Too many King ceremonies indulge too much in the simplistic, feel-good rhetoric and ponder too little why he was so widely criticized in the last years of his life.
Tag: voting rights
By Madeline Marcelia Garvin Special to Frost Illustrated This year’s 68th Annual Allen County NAACP Branch #3049 Marjorie D. Wickliffe Freedom Fund Banquet that occurred Sept. 7 at the Fort Wayne Coliseum, commenced at 7 p.m., and approximately 275 guests were welcomed by the zealous, avid NAACP supporter and Banquet Chairperson Sheila Curry-Campbell. After an inspirational invocation […]
By Norman and Velma Murphy Hill—Fifty years ago, 250,000 people gathered at the Lincoln Memorial to call for justice and equality for all Americans. As the anniversary of the March on Washington for Jobs and Freedom approaches, we, participants in the march we helped to plan, are delighted that this remarkable moment will be commemorated.
Prior to the 2012 elections, I found myself in a discussion with a colleague concerning Republican efforts at what has come to be known as “voter suppression.” I was informing this person, who is well educated, that voter fraud is not a problem of any significance in the U.S.A. This individual rejected my contention, arguing that he was aware of countless examples of alleged fraud and that the efforts to make voting more difficult were justified.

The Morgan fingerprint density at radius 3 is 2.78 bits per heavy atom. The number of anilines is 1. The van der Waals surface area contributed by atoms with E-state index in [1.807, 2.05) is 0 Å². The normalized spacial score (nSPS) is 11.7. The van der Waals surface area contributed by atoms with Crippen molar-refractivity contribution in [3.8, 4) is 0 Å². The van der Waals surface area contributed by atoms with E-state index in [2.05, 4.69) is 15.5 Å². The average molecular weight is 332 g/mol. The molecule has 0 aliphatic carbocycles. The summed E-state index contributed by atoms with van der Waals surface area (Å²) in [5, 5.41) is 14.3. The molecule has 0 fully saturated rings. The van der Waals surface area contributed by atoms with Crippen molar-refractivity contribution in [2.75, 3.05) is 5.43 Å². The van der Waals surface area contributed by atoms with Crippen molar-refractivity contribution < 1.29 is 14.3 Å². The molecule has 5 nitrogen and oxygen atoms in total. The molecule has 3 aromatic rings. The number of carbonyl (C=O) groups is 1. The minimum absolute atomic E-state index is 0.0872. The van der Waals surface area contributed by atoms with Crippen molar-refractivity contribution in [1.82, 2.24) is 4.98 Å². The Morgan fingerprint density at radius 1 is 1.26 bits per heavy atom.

The tumultuous decade that followed the Civil War failed to enshrine Black voting and civil rights, and instead paved the way for more than a century of entrenched racial injustice. By Nicholas Lemann Children in elementary school often come home with the idea that the purpose of the Civil War was to end slavery-but […]
Zimmerman acquittal reveals lack of respect for basic, legal rights By Bill Fletcher Jr. NNPA Columnist I was told a story the other night. Apparently on the evening of the Zimmerman acquittal, in a bar in South Carolina, a group of white patrons were talking. Some of them, upon hearing the news, shouted “Free at […]
RALEIGH, N.C.—Progress requires progressive people involved in progressive action. That’s the message acclaimed Fort Wayne photographer and community activist James Redmond wants to bring back from the south.
A month before the 50th anniversary of the historic 1963 March on Washington, often viewed as the defining moment of the 1960s Civil Rights Movement for freedom, justice and equality, modern-day civil rights leaders are mobilizing again.